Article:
Tom Patterson was a 1956 honor graduate of Harlingen High School, where his mother was the best teacher at the time and no doubt one of best in the long history of HHS.
Tom graduated from the University of Michigan, and had a fine career as a bank and information systems executive.
Tom and his lovely wife Nancy live in Chicago, but spend a lot of time in their Montana place.
These are his RGV memories.
Tom Patterson, Chicago
“I was born in Dallas to wonderful parents, but was raised in Harlingen where mom taught English at Harlingen High School.”
“Harlingen had a bustling downtown in the 1950s. The Arcadia had first run movies, and if you missed one, you could wait a few months and see it at the Strand. The Rialto featured cowboy movies, a half block from the Strand.”
“We were just getting TV in the early 50s so you could watch a big console TV in the window of a downtown appliance store or invite yourself to the home of a classmate whose family owned one of the first TVs.
Our TV standards were so low a Buster Keaton silent movie drew a big crowd. We had no live programs for years because the cable did not extend to the Valley, and our two local stations were in Matamoros!”
First Little League
“I was a catcher in Harlingen’s first Little League. Dad managed our Ready Mix team, one of the league’s four. We won the second half, and I am still waiting to play Johnny Bourg’s Optimists for the championship.
I was the catcher on what we thought was a great All-Star team, but we were eliminated
4-0 and 2-1 in Victoria. (Photographic memory? Hardly. Johnny looked it up.) Our bus headed home rather than to the Little League World Series in Williamsport, Pa. Darn!”
Harlingen High School
“At HHS, I was known as ‘Flash’ who took all the photos for the El Arroyo and the school newspaper the Cardinal. That explains why I’m hard to find in the annual.
I took all the Valley Morning Star photos of our great basketball teams and very good football teams. During football and basketball seasons the Star deserved the name ‘Harlingen Cardinals Star’.
Our basketball team dominated Valley, San Antonio, and Corpus teams for two years before losing a close bi-district game my junior year and a state tournament semifinal my senior year. The football team came within a few close games of winning district those two seasons. School spirit was sky high during that time.”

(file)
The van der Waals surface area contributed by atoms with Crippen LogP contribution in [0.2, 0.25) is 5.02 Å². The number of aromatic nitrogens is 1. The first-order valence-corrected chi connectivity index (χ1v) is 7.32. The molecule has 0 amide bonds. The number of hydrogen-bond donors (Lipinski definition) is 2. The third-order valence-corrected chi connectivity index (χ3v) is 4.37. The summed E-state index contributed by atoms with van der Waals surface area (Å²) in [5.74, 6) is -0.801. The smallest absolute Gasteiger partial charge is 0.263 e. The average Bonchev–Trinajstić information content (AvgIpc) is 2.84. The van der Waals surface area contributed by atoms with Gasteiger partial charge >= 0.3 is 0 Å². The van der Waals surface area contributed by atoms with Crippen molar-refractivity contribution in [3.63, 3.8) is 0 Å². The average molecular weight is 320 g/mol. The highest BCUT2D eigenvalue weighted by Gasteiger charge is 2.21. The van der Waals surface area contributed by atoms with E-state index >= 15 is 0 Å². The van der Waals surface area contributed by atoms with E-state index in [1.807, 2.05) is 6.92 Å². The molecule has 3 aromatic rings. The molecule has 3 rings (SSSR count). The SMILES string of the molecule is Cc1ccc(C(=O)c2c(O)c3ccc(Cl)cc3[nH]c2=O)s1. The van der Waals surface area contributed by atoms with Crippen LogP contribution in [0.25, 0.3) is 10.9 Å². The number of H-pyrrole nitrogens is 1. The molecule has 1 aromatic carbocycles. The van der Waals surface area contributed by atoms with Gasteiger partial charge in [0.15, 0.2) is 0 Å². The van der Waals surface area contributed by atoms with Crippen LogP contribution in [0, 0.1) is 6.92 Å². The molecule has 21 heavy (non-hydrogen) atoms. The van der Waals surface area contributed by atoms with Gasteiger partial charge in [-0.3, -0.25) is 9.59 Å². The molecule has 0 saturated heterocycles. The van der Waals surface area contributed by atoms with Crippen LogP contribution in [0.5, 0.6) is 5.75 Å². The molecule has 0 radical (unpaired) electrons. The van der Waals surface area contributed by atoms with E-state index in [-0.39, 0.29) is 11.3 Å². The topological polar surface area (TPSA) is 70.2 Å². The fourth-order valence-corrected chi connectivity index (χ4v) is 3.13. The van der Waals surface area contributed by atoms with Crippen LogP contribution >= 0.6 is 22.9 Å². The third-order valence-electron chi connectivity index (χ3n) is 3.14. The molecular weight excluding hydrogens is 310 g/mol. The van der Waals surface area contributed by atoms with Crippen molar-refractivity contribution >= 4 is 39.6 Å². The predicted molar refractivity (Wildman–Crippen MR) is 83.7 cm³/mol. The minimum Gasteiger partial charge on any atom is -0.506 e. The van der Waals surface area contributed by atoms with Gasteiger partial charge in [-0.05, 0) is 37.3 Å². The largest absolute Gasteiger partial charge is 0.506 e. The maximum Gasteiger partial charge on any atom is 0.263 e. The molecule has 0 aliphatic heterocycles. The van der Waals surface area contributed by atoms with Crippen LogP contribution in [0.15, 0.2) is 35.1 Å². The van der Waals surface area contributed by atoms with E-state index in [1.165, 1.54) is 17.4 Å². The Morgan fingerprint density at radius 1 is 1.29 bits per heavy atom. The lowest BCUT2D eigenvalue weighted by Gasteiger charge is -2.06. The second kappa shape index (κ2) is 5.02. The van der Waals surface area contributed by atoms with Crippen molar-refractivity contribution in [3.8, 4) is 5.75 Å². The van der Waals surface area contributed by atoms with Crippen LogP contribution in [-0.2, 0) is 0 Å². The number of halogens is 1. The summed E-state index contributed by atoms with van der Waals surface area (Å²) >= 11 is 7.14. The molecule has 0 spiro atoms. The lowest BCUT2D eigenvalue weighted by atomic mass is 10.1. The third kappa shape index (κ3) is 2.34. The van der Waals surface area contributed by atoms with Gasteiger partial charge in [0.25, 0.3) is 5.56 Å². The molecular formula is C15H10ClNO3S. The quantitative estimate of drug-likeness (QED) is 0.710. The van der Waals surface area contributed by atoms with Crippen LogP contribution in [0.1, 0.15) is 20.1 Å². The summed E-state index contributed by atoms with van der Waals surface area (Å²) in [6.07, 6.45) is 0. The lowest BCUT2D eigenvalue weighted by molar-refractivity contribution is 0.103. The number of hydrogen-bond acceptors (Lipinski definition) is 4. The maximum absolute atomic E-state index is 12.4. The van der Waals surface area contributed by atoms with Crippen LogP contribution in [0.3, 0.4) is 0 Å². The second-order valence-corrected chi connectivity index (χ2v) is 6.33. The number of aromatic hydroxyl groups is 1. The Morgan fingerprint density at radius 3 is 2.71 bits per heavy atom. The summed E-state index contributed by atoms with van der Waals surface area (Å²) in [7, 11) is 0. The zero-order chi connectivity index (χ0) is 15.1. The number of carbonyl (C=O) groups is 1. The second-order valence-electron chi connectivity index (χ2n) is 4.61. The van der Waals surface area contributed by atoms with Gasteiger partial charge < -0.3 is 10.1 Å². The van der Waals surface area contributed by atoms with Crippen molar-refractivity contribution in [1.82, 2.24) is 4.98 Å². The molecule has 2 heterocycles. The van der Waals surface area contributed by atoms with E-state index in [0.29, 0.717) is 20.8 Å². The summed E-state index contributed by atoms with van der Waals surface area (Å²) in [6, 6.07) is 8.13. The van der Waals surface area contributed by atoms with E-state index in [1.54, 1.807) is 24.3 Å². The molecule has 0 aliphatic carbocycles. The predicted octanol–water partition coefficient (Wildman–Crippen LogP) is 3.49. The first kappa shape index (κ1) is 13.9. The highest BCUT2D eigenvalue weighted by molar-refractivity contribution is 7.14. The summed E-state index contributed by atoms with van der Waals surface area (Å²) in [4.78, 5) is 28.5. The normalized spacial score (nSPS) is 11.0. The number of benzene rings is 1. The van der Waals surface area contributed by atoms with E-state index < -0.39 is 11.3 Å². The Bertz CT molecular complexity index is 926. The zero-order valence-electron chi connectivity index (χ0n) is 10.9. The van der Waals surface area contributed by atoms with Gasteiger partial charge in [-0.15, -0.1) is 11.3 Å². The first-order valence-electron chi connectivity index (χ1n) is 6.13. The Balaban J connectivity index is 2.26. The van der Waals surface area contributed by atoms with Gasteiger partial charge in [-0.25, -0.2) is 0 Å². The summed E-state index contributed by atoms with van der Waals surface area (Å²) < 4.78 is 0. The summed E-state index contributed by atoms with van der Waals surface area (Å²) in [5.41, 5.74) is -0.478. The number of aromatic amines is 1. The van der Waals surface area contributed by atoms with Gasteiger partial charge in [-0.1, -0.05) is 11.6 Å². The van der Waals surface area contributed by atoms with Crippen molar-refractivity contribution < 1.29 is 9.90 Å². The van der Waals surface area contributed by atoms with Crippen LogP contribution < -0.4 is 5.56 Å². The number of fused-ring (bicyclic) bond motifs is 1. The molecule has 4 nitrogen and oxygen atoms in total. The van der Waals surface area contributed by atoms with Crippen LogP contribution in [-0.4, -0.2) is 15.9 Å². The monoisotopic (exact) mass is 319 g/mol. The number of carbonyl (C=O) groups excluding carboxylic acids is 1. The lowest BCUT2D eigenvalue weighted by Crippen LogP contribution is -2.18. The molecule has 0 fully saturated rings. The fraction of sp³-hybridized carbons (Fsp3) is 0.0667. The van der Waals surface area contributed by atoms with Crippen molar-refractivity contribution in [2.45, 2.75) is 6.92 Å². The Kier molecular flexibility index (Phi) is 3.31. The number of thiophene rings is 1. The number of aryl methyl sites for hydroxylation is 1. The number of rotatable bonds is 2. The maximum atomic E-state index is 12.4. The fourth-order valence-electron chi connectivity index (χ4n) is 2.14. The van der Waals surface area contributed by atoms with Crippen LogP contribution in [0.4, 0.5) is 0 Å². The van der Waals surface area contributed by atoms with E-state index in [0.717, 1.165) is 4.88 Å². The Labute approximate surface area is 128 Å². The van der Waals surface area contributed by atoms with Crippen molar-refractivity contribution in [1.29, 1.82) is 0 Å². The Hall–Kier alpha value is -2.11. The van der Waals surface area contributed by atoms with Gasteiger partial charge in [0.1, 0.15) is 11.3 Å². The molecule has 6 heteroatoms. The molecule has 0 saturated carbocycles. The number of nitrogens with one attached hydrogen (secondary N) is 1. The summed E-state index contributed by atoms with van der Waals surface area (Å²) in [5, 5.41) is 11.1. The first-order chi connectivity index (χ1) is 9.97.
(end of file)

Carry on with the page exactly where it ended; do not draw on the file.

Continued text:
“Hardly anyone noticed that Manuel Lopez and I were tennis doubles district champions, and both won several singles matches in the Corpus Christi regional tourney. Neither the Valley Morning Star nor our weekly Cardinal had an interest in tennis in those days.
I was a member of a multi-generation tennis team, including cadets from the air base that beat the Monterrey, Mexico, Tennis Club in a grueling four day tournament.
Matches were played on a red clay court at Cuatahomic Brewery, and our beverages as winners were superb!”
“I was honored to be elected to the National Honor Society as a junior; to represent HHS at Lone Star Boys’ State; and to have one of my football photos win a Kodak national award.
I wonder why no one believes
I was in the National Honor Society? Oh, that’s right. I took the photo.”
Mom’s English Course
“I was an idiot to skip mom’s junior English course. My friends raved about her, but I thought being in her class would be awkward for both of us.
My younger brother Pat was smarter than I when he took her class a few years later at Lyford High … and raved about her!
Principal J. Gordon Nix let his ‘MVP Teacher’ slip away to Lyford with inane comments such as, ‘Ruth, some of the parents have complained to me about that thinking stuff you’re teaching their kids.’ What?
I can’t believe they named a building after him. (Editor: It’s empty and for sale.)
Johnny Bourg wrote this about mom for our ‘Austin 2014’ reunion, ‘Mrs. Patterson was one of the best teachers I ever had, high school, college, or grad school. She instilled in us a love of English and literature that has stayed with us to this day. She also was a wonderful friend to many of us.’
Mom also was El Arroyo faculty sponsor.
University of Michigan
“I majored in psychology at the University of Michigan, and played tennis my freshman year. I was President of the Michigan Union and was in student government with infamous Tom Hayden who was quite a rabble rouser even then. I was honored to be chosen to be the class speaker at my 50th reunion.”
“My business career included IBM mainframe sales, bank executive, computer systems executive, and computer systems consultant. I enjoyed each chapter of my career but retired quite early.”
“I played tennis singles until a few years ago, and still play doubles. I have been a tennis umpire forever, officiating at 23 U.S. Opens, World Team Tennis, and the 1984 Olympics in Los Angeles. I am in the Chicago Tennis Umpires Hall of Fame.”
Retirement with Nancy
“I married a University of Michigan nurse right out of college, and we raised two daughters. Gail died at 42, and I stuck by my vow to never marry again until my first date with exciting, beautiful Nancy. We’re celebrating our 35th anniversary this year.
We live in Chicago, but spend a lot of time in our Big Sky Montana place. The skiing is great, the setting is beautiful, and it’s a lot cooler than Chicago in the summer.
I can’t imagine a better place or time to grow up than Harlingen in the 50s. Even our ‘one for the books’ senior year oddly enough prepared us for the ‘real world’ of ups and downs we were heading into.”
“Go Cardinals and Wolverines!”
(A note from John Bourg: Tom was our selfless photographer at HHS and has remained a special friend of our class all these years. Ruth Patterson was a wonderful teacher and even greater human being who guided many of us who needed a lot of guidance.)